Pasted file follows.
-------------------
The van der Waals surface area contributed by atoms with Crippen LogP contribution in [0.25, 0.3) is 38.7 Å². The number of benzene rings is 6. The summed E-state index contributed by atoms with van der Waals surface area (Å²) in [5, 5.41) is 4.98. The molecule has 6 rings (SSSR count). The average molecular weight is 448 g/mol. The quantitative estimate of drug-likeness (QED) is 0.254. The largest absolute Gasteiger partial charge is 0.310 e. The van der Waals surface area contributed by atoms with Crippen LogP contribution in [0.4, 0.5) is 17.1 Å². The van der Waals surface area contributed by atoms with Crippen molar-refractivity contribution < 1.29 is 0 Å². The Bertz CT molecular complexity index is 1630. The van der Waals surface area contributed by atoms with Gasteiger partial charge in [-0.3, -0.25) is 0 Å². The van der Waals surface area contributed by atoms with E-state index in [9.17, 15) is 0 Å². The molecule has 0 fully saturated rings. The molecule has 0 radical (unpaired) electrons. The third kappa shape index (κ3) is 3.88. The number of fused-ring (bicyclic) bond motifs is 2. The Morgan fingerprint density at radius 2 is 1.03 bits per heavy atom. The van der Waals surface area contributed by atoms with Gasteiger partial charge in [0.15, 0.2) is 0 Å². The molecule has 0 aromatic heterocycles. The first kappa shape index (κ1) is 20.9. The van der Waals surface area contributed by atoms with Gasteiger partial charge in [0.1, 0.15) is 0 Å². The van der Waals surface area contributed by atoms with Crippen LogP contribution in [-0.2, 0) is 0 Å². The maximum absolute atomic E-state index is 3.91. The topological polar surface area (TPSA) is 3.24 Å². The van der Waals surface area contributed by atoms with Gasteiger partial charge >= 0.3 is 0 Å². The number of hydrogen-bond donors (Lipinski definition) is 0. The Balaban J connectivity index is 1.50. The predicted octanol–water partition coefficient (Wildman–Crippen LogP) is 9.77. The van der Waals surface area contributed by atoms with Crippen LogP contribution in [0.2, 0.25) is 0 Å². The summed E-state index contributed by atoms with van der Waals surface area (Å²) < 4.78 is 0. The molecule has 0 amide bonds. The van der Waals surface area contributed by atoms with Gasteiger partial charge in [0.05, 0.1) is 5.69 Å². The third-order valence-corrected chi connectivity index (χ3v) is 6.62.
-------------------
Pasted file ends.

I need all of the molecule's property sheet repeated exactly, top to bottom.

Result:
The van der Waals surface area contributed by atoms with Crippen LogP contribution in [0.25, 0.3) is 38.7 Å². The number of benzene rings is 6. The summed E-state index contributed by atoms with van der Waals surface area (Å²) in [5, 5.41) is 4.98. The molecule has 6 rings (SSSR count). The average molecular weight is 448 g/mol. The quantitative estimate of drug-likeness (QED) is 0.254. The largest absolute Gasteiger partial charge is 0.310 e. The van der Waals surface area contributed by atoms with Crippen LogP contribution in [0.4, 0.5) is 17.1 Å². The van der Waals surface area contributed by atoms with Crippen molar-refractivity contribution < 1.29 is 0 Å². The Bertz CT molecular complexity index is 1630. The van der Waals surface area contributed by atoms with Gasteiger partial charge in [-0.3, -0.25) is 0 Å². The van der Waals surface area contributed by atoms with E-state index in [9.17, 15) is 0 Å². The molecule has 0 fully saturated rings. The molecule has 0 radical (unpaired) electrons. The third kappa shape index (κ3) is 3.88. The number of fused-ring (bicyclic) bond motifs is 2. The Morgan fingerprint density at radius 2 is 1.03 bits per heavy atom. The van der Waals surface area contributed by atoms with Gasteiger partial charge in [0.15, 0.2) is 0 Å². The molecule has 0 aromatic heterocycles. The first kappa shape index (κ1) is 20.9. The van der Waals surface area contributed by atoms with Gasteiger partial charge in [0.1, 0.15) is 0 Å². The van der Waals surface area contributed by atoms with Crippen LogP contribution in [-0.2, 0) is 0 Å². The maximum absolute atomic E-state index is 3.91. The topological polar surface area (TPSA) is 3.24 Å². The van der Waals surface area contributed by atoms with Gasteiger partial charge >= 0.3 is 0 Å². The number of hydrogen-bond donors (Lipinski definition) is 0. The Balaban J connectivity index is 1.50. The predicted octanol–water partition coefficient (Wildman–Crippen LogP) is 9.77. The van der Waals surface area contributed by atoms with Crippen LogP contribution in [0.2, 0.25) is 0 Å². The summed E-state index contributed by atoms with van der Waals surface area (Å²) < 4.78 is 0. The molecule has 0 amide bonds. The van der Waals surface area contributed by atoms with Gasteiger partial charge in [0.05, 0.1) is 5.69 Å². The third-order valence-corrected chi connectivity index (χ3v) is 6.62.